I started washing the dishes as she thought. The water was slightly too hot on my hands, but it felt good. I rinsed the first plate, handed it to Gretchen, and stole a look at her face. There were wrinkles there that I’m sure hadn’t been there twenty years ago, but I couldn’t remember that young face anymore. Gretchen had become this in my mind, mistress of a small piece of tranquility, smooth water in rough seas.
    “You love our daughter,” she said finally. “Both our daughters. You loved them both in a deeper way than I ever could.”
    I stopped washing. “That’s not true.”
    “Yes it is.”
    I felt mad. “You’re doing it again. You did this while we were married, too. You’re making yourself less than you are. If you were the Venus de Milo you’d break your own arms off.”
    “It’s true, Lance. You loved our daughters more than I ever could.” She wasn’t looking at me. She was holding the plate, half dry. “I saw it in you from the moment Bonnie was born, from the time you held Samantha. You loved them with everything from your toenails to your earwax.”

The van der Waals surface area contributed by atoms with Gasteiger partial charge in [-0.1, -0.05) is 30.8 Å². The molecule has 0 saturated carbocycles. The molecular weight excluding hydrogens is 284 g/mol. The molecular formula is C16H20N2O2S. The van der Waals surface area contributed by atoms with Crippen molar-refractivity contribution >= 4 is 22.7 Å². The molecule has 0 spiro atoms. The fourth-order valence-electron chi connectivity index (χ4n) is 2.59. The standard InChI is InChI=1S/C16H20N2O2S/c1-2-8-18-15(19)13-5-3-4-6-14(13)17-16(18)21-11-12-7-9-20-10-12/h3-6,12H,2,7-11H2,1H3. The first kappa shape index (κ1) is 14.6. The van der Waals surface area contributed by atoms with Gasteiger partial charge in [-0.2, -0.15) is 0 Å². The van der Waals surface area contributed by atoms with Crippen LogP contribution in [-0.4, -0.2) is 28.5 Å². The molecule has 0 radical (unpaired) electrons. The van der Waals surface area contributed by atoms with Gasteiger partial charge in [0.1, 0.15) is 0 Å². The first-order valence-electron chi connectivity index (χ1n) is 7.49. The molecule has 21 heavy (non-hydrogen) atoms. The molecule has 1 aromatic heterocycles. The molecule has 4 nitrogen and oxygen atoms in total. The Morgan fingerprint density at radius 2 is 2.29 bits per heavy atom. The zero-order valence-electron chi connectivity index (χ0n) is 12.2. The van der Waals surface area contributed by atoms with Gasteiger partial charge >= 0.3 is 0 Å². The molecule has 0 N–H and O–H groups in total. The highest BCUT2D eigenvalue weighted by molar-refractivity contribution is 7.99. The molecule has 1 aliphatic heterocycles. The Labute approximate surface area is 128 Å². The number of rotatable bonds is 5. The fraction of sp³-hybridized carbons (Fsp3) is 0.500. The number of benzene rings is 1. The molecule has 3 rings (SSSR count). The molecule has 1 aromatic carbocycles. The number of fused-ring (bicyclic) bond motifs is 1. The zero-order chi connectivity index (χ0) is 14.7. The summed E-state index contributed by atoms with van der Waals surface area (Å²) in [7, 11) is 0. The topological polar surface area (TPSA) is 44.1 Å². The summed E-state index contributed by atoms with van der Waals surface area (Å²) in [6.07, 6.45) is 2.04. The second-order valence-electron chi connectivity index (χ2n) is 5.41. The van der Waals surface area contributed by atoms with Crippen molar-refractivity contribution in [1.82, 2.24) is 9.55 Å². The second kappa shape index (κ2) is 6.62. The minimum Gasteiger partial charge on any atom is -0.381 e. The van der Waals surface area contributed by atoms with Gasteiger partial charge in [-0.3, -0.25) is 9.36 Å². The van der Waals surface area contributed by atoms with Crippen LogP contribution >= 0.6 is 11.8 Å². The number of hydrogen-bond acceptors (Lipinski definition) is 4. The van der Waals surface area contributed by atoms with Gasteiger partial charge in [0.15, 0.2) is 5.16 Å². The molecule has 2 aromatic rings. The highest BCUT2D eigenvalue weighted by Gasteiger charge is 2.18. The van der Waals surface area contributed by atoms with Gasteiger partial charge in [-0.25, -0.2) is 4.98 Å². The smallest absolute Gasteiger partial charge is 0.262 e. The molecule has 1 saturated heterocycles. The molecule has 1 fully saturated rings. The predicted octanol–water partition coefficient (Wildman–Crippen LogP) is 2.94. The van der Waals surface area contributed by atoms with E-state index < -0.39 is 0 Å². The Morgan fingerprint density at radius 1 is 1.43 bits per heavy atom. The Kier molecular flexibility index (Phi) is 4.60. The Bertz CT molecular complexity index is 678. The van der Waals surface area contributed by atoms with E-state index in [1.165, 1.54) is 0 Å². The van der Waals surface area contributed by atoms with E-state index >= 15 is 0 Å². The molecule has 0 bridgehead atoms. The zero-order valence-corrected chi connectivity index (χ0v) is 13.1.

“That’s kind of disturbing.”
    “Shut up, Lance. I’m giving you a real answer, and if you don’t shut up I’m not saying it. Not now, not ever again.” She still wasn’t looking at me, which was strange for Gretchen. She’s one of those people who makes eye contact, even when, as a guy who’s not known for his emotional openness, I find it completely unnecessary. That got my attention more than her telling me to shut up. Being cut off by my wife was something I’d grown used to, and usually appreciated after the fact. Sometimes well after the fact. She went on. “You held our daughters and your heart was naked. You looked at them like a drowning man looks at land. You were--you were in love, Lance. You were never in love with me that way, and I hated it. I was jealous. An ugly, ugly jealousy, and I hated myself for it, and I hated you for making me that way, and so sometimes, when I should have held you close, I let you walk away, because your daughters loved you back the exact same way. They loved being your land. I told myself that they would love me, too, and they did, but there was a difference. There still is. Bonnie came with me, but only because she knew you were coming, too.”